At the same time, investors and project developers deploy resources to build infrastructure projects that reduce emissions compared with a business-as-usual scenario. For example, converting urban bus networks to run on natural gas rather than diesel, or building wind or solar power facilities instead of coal- or oil-fired power plants, reduce emissions compared to what they would have been using incumbent technology.
By measuring the reduction in emissions achieved by these projects, and then verifying their environmental integrity, project developers can generate carbon offsets, each one representing a metric ton of emissions saved. These offsets can then be sold to entities whose climate pollution cannot be reduced so easily or at a similar cost. Buying offsets to match emissions allows businesses to achieve carbon neutrality.
Carbon offsetting methodologies exist across a broad scope of industries and activities, ranging from forestry to transport to domestic lighting and heating. Most of them offer so-called “co-benefits” in addition to reducing climate impacts, such as reducing traffic congestion, improving health or allowing greater access to education in developing nations.
For example, a project to build and distribute clean cookstoves in rural parts of Africa has a number of benefits over and above reducing emissions from burning firewood. Firstly, the local community benefits from better health by avoiding smoke inhalation while cooking. Secondly, time spent by children gathering firewood in ever-more distant locations is replaced with time spent in education, and the personal risks involved foraging are eliminated. Less firewood is used, so forests are protected
Additional benefits may accrue in the form of employment opportunities, in designing, building, servicing or repairing the cookstoves, in establishing a supply chain for the fuel (often propane gas) and even in establishing related business such as restaurants.
Such co-benefits can be a compelling feature of a company’s drive to engage with its customers and to identify their concerns and preferences, as well as an important way to broadcast a business’ values.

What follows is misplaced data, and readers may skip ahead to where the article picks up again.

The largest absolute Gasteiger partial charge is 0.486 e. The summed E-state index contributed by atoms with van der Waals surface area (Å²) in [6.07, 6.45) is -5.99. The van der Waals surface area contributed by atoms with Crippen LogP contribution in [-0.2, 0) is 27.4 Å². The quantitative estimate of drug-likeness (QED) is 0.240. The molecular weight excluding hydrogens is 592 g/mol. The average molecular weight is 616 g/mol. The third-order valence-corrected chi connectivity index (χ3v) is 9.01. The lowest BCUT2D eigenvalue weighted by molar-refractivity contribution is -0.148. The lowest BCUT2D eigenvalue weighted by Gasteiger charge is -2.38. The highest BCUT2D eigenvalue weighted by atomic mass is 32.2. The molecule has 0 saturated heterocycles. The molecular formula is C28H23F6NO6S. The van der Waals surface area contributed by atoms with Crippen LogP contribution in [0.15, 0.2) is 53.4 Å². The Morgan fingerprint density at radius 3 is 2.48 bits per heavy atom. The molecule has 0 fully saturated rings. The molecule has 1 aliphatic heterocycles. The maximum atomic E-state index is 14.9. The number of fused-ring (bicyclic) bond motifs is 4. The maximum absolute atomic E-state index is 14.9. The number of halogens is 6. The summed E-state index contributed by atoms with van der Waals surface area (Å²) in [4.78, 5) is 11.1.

For commercial companies or enterprises not covered by mandatory emissions trading systems, offsetting presents a way to efficiently neutralise that part of their emissions that cannot be addressed by internal investment or changes in practices.
UK retailer Marks and Spencer, for example, has made significant efforts to minimise its carbon footprint, which it details in an annual report. Those emissions that it cannot economically reduce internally are offset, since emissions reductions achieved anywhere in the world have the same environmental value.
Offsetting emissions by investing in projects in developing countries also offers a more economical way to achieve carbon neutrality, since the cost of cutting greenhouse gases is often considerably lower than in wealthier nations.
Public awareness of climate change is growing rapidly: a Guardian opinion poll at the start of 2015 found that 90% of respondents agree that climate change is happening. 84% of respondents blame human activity for the rise in global temperature, and 15% see it as a major threat in the next 20 years.
Among businesses, the same viewpoint is driving more and more action; corporates are taking steps to reduce their impact on the climate at an ever-faster pace. According to Ceres, a sustainability advocacy group, “clean energy practices are becoming standard procedures for some of the largest and most profitable companies in the world, including AT&T, DuPont, General Motors, HP, Sprint, and Walmart.”